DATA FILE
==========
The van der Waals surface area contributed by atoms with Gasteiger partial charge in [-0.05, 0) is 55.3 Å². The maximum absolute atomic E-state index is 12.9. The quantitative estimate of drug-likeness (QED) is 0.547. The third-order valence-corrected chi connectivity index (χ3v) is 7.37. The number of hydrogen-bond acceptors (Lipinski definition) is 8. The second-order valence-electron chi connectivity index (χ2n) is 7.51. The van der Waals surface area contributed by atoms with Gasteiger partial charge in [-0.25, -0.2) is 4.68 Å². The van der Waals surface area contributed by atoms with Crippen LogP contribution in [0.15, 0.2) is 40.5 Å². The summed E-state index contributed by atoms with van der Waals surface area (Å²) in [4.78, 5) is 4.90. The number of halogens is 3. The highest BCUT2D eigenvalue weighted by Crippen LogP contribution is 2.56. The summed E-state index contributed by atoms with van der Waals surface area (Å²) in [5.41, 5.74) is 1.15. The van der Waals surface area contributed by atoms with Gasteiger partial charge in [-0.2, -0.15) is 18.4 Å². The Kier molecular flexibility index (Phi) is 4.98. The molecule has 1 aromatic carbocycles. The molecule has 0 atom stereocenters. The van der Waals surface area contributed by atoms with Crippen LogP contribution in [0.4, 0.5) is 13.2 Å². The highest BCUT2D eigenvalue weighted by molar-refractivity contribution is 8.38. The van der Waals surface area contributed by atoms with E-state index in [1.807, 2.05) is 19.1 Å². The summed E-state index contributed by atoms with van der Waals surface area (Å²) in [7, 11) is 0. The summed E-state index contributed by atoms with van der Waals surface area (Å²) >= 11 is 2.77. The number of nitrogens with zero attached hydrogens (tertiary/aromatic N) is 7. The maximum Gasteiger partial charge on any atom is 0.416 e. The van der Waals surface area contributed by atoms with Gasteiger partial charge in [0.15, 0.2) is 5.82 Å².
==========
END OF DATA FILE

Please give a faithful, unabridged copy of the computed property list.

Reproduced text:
The van der Waals surface area contributed by atoms with Gasteiger partial charge in [-0.05, 0) is 55.3 Å². The maximum absolute atomic E-state index is 12.9. The quantitative estimate of drug-likeness (QED) is 0.547. The third-order valence-corrected chi connectivity index (χ3v) is 7.37. The number of hydrogen-bond acceptors (Lipinski definition) is 8. The second-order valence-electron chi connectivity index (χ2n) is 7.51. The van der Waals surface area contributed by atoms with Gasteiger partial charge in [-0.25, -0.2) is 4.68 Å². The van der Waals surface area contributed by atoms with Crippen LogP contribution in [0.15, 0.2) is 40.5 Å². The summed E-state index contributed by atoms with van der Waals surface area (Å²) in [4.78, 5) is 4.90. The number of halogens is 3. The highest BCUT2D eigenvalue weighted by Crippen LogP contribution is 2.56. The summed E-state index contributed by atoms with van der Waals surface area (Å²) in [5.41, 5.74) is 1.15. The van der Waals surface area contributed by atoms with Gasteiger partial charge in [-0.2, -0.15) is 18.4 Å². The Kier molecular flexibility index (Phi) is 4.98. The molecule has 1 aromatic carbocycles. The molecule has 0 atom stereocenters. The van der Waals surface area contributed by atoms with Crippen LogP contribution in [0.4, 0.5) is 13.2 Å². The highest BCUT2D eigenvalue weighted by molar-refractivity contribution is 8.38. The van der Waals surface area contributed by atoms with E-state index in [1.807, 2.05) is 19.1 Å². The summed E-state index contributed by atoms with van der Waals surface area (Å²) in [7, 11) is 0. The summed E-state index contributed by atoms with van der Waals surface area (Å²) >= 11 is 2.77. The number of nitrogens with zero attached hydrogens (tertiary/aromatic N) is 7. The maximum Gasteiger partial charge on any atom is 0.416 e. The van der Waals surface area contributed by atoms with Gasteiger partial charge in [0.15, 0.2) is 5.82 Å².